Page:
Conversely, the damage to the Coalition from the mid-2021 outbreak appeared relatively mild in New South Wales itself, to the extent that the Coalition is hopeful of gain to redress any losses elsewhere. One such calculation is that Labor owed its wins in Eden-Monaro in 2016 and 2019 to the now-departed Mike Kelly, and its threadbare winning margin in July 2020 to the difficulty governments typically face at by-elections. Another is that its loss of neighbouring Gilmore in 2019 reflected a problematic preselection process, and that it will now return to the fold. With the retirement of Labor’s Joel Fitzgibbon, the Nationals could enjoy a further boost in Hunter (margin 3.0%), whose coal-mining communities savaged Labor in 2019. Labor also has tight margins in Macquarie on Sydney’s western fringe (0.2%), the Central Coast seat of Dobell (1.5%) and the western Sydney seat of Greenway (2.8%), whereas the Coalition’s most marginal seat is Reid in Sydney’s inner west on a margin of 3.2%.

Queensland has been the crucible of Australian federal elections over the past two decades, but the state’s remarkable result in 2019 left the Coalition with imposing margins in most of the state’s traditional marginal seats without quite shaking Labor loose in its strongholds. Labor’s polling in the state surged in the wake of the re-election of Annastacia Palszczuk’s state government in October 2020, though it subsequently moved back in line with the national trend. Labor’s highest hopes are reportedly for the far north Queensland seat of Leichhardt, held by veteran Liberal National Party member Warren Entsch on a margin of 4.2%, which resisted the surge to the Coalition across regional Queensland in 2019. The most marginal LNP seat is Longman on Brisbane’s northern fringe, at 3.3%. Peter Dutton’s northern Brisbane seat of Dickson is the third most marginal at 4.6%.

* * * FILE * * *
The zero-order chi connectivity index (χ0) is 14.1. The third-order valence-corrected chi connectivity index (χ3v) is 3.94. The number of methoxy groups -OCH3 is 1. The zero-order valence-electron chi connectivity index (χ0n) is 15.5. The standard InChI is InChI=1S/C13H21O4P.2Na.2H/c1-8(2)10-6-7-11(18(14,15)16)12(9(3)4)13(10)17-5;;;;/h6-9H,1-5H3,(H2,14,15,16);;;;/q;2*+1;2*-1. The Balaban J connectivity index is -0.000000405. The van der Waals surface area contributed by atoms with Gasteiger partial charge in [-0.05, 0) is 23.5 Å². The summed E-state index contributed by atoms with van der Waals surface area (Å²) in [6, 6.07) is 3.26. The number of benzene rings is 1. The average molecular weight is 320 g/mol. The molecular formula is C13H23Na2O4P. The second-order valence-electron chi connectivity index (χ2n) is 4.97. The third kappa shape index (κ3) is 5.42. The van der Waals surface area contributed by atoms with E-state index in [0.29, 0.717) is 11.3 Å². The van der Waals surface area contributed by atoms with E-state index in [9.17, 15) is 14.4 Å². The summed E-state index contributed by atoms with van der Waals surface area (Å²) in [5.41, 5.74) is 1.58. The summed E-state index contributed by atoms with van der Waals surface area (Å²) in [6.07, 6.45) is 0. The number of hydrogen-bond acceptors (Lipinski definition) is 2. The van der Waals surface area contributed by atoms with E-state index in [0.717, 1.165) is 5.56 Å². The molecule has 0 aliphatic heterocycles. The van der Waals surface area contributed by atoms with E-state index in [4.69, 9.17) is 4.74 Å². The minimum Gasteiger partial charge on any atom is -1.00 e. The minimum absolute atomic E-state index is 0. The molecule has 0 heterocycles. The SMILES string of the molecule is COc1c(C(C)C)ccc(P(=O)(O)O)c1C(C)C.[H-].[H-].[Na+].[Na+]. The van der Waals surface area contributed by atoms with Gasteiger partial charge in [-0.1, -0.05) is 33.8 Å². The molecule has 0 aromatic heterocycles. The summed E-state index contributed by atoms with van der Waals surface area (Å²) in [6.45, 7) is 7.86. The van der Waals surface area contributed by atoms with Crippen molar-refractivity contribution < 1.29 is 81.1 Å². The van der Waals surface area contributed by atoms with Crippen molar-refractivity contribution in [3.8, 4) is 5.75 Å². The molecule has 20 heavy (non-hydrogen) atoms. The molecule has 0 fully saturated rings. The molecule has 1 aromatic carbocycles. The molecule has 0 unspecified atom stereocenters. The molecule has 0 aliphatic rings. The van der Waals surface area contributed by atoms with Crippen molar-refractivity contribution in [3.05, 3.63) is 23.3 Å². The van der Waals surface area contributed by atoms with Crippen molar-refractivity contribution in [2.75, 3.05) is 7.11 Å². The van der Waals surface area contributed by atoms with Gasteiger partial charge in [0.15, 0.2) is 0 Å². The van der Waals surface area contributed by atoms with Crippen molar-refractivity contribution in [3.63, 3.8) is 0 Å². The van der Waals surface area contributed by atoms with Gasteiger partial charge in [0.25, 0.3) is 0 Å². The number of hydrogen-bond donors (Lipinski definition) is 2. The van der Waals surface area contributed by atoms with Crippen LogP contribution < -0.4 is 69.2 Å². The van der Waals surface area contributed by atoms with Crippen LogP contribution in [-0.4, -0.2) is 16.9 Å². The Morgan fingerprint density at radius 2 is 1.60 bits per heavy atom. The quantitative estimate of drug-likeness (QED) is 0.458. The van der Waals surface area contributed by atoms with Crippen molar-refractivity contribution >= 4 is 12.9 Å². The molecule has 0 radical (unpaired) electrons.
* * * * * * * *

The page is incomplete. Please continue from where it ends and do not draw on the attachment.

The sole battlefield in South Australia is likely to be Boothby, a southern Adelaide seat in which long-held Labor hopes have never quite been realised. It will be vacated with the retirement of two-term Liberal member Nicolle Flint, who retained it in 2019 by 1.4%. Greater attention is likely to focus on Tasmania, where the three seats of the state’s centre and north have see-sawed over recent decades. Labor will naturally hope to gain Bass, with its Liberal margin of 0.4% and record of changing hands at eight of the last ten elections, and to a lesser extent neighbouring Braddon, which the Liberals gained in 2019 with a 3.1% margin. However, the Liberals hope to succeed in Lyons where they failed in 2019 after disendorsing their candidate mid-campaign. Labor seems likely to maintain its lock on the five territory seats, although the retirement of veteran Warren Snowdon suggests the Northern Territory seat of Lingiari is less secure than its 5.5% margin suggests.

Author: William Bowe

William Bowe is a Perth-based election analyst and occasional teacher of political science. His blog, The Poll Bludger, has existed in one form or another since 2004, and is one of the most heavily trafficked websites on Australian politics.

2,202 comments on “Federal election guide”

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  1. Lars Von Trier @ #2092 Thursday, November 4th, 2021 – 7:45 pm

    sure drink driving is a crime, as is jaywalking and parking illegally – should this be disqualifying for a politician?

    Sure, rape is a crime; should this be disqualifying for a politician? Sure, murder is a crime; should this be disqualifying for a politician? Sure, being a dual citizen disqualifies a politician; should it be a crime?